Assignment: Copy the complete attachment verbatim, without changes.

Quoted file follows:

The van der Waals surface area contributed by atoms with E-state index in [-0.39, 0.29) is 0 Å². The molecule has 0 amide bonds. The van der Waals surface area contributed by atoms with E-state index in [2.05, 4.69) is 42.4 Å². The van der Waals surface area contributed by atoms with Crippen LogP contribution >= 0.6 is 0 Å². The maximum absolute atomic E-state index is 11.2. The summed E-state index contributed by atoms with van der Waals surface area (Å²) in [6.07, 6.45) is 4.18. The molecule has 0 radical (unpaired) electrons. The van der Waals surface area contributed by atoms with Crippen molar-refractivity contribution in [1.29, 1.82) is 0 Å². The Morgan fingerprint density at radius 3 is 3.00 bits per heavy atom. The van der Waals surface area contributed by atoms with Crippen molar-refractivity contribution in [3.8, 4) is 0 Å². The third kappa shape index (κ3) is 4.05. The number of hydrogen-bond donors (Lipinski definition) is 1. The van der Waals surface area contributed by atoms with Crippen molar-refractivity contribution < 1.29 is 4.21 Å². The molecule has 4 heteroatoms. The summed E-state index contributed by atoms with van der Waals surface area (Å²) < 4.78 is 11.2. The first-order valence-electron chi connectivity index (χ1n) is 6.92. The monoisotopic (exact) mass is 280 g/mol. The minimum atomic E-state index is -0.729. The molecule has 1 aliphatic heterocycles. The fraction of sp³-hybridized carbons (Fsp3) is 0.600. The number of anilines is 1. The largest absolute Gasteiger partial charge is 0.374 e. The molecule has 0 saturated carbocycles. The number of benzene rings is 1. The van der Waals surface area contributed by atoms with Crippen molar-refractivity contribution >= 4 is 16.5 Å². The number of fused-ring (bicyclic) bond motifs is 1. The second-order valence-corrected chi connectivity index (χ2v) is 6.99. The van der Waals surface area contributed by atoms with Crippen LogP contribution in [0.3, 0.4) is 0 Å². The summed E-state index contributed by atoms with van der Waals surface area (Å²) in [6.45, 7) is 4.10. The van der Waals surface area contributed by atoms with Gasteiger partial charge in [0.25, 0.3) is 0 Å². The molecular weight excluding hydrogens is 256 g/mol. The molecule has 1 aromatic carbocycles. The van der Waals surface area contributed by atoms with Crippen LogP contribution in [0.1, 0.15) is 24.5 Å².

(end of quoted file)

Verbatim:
The van der Waals surface area contributed by atoms with E-state index in [-0.39, 0.29) is 0 Å². The molecule has 0 amide bonds. The van der Waals surface area contributed by atoms with E-state index in [2.05, 4.69) is 42.4 Å². The van der Waals surface area contributed by atoms with Crippen LogP contribution >= 0.6 is 0 Å². The maximum absolute atomic E-state index is 11.2. The summed E-state index contributed by atoms with van der Waals surface area (Å²) in [6.07, 6.45) is 4.18. The molecule has 0 radical (unpaired) electrons. The van der Waals surface area contributed by atoms with Crippen molar-refractivity contribution in [1.29, 1.82) is 0 Å². The Morgan fingerprint density at radius 3 is 3.00 bits per heavy atom. The van der Waals surface area contributed by atoms with Crippen molar-refractivity contribution in [3.8, 4) is 0 Å². The third kappa shape index (κ3) is 4.05. The number of hydrogen-bond donors (Lipinski definition) is 1. The van der Waals surface area contributed by atoms with Crippen molar-refractivity contribution < 1.29 is 4.21 Å². The molecule has 4 heteroatoms. The summed E-state index contributed by atoms with van der Waals surface area (Å²) < 4.78 is 11.2. The first-order valence-electron chi connectivity index (χ1n) is 6.92. The monoisotopic (exact) mass is 280 g/mol. The minimum atomic E-state index is -0.729. The molecule has 1 aliphatic heterocycles. The fraction of sp³-hybridized carbons (Fsp3) is 0.600. The number of anilines is 1. The largest absolute Gasteiger partial charge is 0.374 e. The molecule has 0 saturated carbocycles. The number of benzene rings is 1. The van der Waals surface area contributed by atoms with Crippen molar-refractivity contribution >= 4 is 16.5 Å². The number of fused-ring (bicyclic) bond motifs is 1. The second-order valence-corrected chi connectivity index (χ2v) is 6.99. The van der Waals surface area contributed by atoms with Crippen LogP contribution in [0.3, 0.4) is 0 Å². The summed E-state index contributed by atoms with van der Waals surface area (Å²) in [6.45, 7) is 4.10. The van der Waals surface area contributed by atoms with Gasteiger partial charge in [0.25, 0.3) is 0 Å². The molecular weight excluding hydrogens is 256 g/mol. The molecule has 1 aromatic carbocycles. The van der Waals surface area contributed by atoms with Crippen LogP contribution in [0.1, 0.15) is 24.5 Å².